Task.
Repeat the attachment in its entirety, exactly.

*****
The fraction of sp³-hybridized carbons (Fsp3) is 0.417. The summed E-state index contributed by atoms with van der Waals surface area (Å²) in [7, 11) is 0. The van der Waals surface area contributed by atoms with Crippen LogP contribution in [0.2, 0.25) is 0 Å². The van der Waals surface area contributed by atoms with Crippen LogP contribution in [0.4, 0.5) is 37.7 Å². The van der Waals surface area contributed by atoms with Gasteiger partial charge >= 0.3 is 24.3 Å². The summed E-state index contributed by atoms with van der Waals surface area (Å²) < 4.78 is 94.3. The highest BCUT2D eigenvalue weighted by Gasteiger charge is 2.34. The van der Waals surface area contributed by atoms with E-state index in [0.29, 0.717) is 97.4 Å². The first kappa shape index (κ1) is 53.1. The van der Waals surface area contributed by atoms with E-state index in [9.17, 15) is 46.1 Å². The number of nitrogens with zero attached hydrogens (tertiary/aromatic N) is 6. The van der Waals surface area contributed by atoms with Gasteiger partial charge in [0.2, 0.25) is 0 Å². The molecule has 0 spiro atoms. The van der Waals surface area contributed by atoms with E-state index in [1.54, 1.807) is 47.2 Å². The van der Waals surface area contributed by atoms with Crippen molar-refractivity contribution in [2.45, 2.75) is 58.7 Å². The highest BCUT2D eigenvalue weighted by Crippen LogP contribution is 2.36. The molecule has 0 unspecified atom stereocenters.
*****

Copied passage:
The fraction of sp³-hybridized carbons (Fsp3) is 0.417. The summed E-state index contributed by atoms with van der Waals surface area (Å²) in [7, 11) is 0. The van der Waals surface area contributed by atoms with Crippen LogP contribution in [0.2, 0.25) is 0 Å². The van der Waals surface area contributed by atoms with Crippen LogP contribution in [0.4, 0.5) is 37.7 Å². The van der Waals surface area contributed by atoms with Gasteiger partial charge >= 0.3 is 24.3 Å². The summed E-state index contributed by atoms with van der Waals surface area (Å²) < 4.78 is 94.3. The highest BCUT2D eigenvalue weighted by Gasteiger charge is 2.34. The van der Waals surface area contributed by atoms with E-state index in [0.29, 0.717) is 97.4 Å². The first kappa shape index (κ1) is 53.1. The van der Waals surface area contributed by atoms with E-state index in [9.17, 15) is 46.1 Å². The number of nitrogens with zero attached hydrogens (tertiary/aromatic N) is 6. The van der Waals surface area contributed by atoms with Gasteiger partial charge in [0.2, 0.25) is 0 Å². The molecule has 0 spiro atoms. The van der Waals surface area contributed by atoms with E-state index in [1.54, 1.807) is 47.2 Å². The van der Waals surface area contributed by atoms with Crippen molar-refractivity contribution in [2.45, 2.75) is 58.7 Å². The highest BCUT2D eigenvalue weighted by Crippen LogP contribution is 2.36. The molecule has 0 unspecified atom stereocenters.